Parish hall and modern workplace in Denmark's oldest town. Elevated above the ruins of Ribe's canonical monastery, the building rests on its raw concrete columns, giving them new life as part of the urban space.
Torvet 15, Ribe, Denmark
Ribe Church Council
1st prize won in design contest 2012
Awards and honours
2017 Mies van der Rohe Award, finalist
In Ribe, the cathedral towers above the low buildings in the medieval town. Kannikegården frames the church square and serves as a modern workplace in Denmark's oldest town. It hosts the church’s daily work as well as a rich public life, with lectures, concerts and film screenings.
With its solid tile cladding, the parish hall also safeguards the listed ruin of the town’s canonical monastery dating from the 1100s. Rising above the ruins, it has created a new exhibition space in town, and makes the ruins both visible and accessible to city residents and visitors.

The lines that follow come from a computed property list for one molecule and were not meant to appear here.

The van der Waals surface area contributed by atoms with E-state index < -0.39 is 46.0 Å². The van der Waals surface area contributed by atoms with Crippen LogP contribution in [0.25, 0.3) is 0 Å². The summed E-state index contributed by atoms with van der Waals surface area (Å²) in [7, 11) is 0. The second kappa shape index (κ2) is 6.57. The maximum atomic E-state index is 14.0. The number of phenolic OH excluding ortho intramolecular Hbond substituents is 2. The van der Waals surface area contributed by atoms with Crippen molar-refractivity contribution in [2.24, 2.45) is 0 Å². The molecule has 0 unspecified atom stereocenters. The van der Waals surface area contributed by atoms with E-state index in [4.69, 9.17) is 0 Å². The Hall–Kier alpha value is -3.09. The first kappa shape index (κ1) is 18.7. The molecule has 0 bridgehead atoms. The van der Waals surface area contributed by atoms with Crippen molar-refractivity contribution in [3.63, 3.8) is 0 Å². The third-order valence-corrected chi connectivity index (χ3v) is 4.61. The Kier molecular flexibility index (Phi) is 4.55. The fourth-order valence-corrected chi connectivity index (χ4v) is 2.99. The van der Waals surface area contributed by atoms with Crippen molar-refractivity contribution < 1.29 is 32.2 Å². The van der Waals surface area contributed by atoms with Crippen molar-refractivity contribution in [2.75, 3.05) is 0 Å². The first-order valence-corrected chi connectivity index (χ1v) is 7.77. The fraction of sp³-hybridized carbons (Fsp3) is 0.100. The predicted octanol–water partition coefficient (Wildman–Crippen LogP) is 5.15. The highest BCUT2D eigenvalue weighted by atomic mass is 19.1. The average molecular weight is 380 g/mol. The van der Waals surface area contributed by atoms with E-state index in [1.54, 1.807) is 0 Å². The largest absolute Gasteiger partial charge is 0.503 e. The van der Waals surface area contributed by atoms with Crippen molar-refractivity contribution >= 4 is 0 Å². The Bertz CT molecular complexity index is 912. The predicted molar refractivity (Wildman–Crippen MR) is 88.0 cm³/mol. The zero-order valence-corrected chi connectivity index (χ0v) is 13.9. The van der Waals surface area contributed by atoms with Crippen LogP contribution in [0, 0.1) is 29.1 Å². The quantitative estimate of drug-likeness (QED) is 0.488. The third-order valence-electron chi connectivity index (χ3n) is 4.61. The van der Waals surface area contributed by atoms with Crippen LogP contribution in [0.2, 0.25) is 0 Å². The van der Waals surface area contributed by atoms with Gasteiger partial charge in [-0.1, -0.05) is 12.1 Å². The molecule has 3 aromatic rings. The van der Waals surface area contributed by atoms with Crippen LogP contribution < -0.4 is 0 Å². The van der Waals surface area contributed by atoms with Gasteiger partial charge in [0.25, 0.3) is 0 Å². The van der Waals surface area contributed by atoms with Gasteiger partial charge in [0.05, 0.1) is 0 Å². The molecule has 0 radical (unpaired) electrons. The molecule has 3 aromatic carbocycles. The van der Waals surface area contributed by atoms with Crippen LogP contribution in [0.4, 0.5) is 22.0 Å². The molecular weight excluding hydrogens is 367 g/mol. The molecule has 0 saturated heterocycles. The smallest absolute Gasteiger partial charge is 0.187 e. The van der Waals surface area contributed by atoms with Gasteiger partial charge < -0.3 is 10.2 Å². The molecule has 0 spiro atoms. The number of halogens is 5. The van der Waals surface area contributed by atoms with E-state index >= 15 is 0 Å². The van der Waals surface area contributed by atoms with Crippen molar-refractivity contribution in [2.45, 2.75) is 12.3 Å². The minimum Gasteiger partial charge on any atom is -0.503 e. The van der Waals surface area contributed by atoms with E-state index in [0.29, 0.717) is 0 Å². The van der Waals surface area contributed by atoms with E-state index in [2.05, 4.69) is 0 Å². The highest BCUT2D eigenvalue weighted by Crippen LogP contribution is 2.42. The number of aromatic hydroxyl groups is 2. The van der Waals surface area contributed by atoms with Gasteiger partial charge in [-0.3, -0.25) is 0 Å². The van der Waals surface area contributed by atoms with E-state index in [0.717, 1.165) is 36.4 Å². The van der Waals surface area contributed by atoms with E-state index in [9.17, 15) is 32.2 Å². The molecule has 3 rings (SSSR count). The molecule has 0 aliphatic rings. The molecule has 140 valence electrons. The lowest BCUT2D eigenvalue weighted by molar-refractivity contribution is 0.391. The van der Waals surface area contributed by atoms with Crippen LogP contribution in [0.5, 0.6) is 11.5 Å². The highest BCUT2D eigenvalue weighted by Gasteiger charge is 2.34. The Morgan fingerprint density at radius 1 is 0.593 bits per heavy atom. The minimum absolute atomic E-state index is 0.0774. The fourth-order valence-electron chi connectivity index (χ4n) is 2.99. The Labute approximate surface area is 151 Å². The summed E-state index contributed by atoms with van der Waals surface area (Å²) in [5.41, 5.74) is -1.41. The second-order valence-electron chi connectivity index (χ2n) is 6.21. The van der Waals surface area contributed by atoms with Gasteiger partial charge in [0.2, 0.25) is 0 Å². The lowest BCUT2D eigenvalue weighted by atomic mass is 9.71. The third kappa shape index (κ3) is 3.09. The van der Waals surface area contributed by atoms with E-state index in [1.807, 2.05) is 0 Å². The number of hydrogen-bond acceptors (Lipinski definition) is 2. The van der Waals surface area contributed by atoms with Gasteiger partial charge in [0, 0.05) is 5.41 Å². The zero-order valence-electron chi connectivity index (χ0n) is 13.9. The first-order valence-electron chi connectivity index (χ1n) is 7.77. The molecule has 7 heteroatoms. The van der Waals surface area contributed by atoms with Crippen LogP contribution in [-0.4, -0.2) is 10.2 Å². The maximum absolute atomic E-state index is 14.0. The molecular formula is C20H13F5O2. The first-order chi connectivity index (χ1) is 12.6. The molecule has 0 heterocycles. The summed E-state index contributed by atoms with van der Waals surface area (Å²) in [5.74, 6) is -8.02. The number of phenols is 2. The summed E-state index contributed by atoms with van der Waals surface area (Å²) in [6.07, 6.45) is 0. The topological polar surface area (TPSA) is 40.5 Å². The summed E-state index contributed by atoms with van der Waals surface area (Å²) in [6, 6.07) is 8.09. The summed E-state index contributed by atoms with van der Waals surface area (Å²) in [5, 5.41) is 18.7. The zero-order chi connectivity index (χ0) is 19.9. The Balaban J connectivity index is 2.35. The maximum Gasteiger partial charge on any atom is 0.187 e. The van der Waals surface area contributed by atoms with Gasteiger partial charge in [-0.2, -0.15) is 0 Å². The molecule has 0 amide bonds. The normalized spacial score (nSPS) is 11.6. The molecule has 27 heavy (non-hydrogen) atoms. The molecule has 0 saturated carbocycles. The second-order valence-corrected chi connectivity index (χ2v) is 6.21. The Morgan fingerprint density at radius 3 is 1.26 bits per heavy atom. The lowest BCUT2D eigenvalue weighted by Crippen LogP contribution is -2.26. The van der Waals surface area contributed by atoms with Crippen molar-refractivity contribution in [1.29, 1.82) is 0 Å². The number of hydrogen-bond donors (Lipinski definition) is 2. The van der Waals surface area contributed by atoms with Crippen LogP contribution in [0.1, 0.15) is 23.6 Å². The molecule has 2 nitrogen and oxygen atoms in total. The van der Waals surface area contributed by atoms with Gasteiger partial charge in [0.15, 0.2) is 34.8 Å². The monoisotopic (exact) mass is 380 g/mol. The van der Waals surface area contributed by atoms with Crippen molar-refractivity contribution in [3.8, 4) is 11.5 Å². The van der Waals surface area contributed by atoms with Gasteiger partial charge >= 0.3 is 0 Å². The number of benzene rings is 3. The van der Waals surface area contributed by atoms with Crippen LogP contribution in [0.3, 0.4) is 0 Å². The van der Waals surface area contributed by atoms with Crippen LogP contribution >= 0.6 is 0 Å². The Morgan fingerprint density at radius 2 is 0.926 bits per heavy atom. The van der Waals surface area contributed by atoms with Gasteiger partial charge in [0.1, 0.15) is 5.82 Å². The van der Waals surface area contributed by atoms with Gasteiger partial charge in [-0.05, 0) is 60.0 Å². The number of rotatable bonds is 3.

Man-sized oak shutters cast shadows on the glass facade, which in turn becomes even more transparent, showcasing the ruins as a part of the city's public spaces.
Time travel and a new age. Kannikegården is a homage to both time and Ribe itself. One of Denmark's newest tile buildings tells the story of the ruins of the oldest; Lunch in the lunch room of the parish hall is enjoyed with a view of what once was the monastery's dining hall in the 1100s.
The concrete encircling the ruin and the tiles of the facade bear clear traces of the production process; imprints of sand and perforations from the oven’s steel plates create patterns in the tile, just as the uneven, layered moulding of the concrete is the materials’ way of telling the story of a 1300-year-old town and its many historical layers.
To the south, an intimate courtyard has been established, surrounded by a wall along Sønderportsgade and Rykind.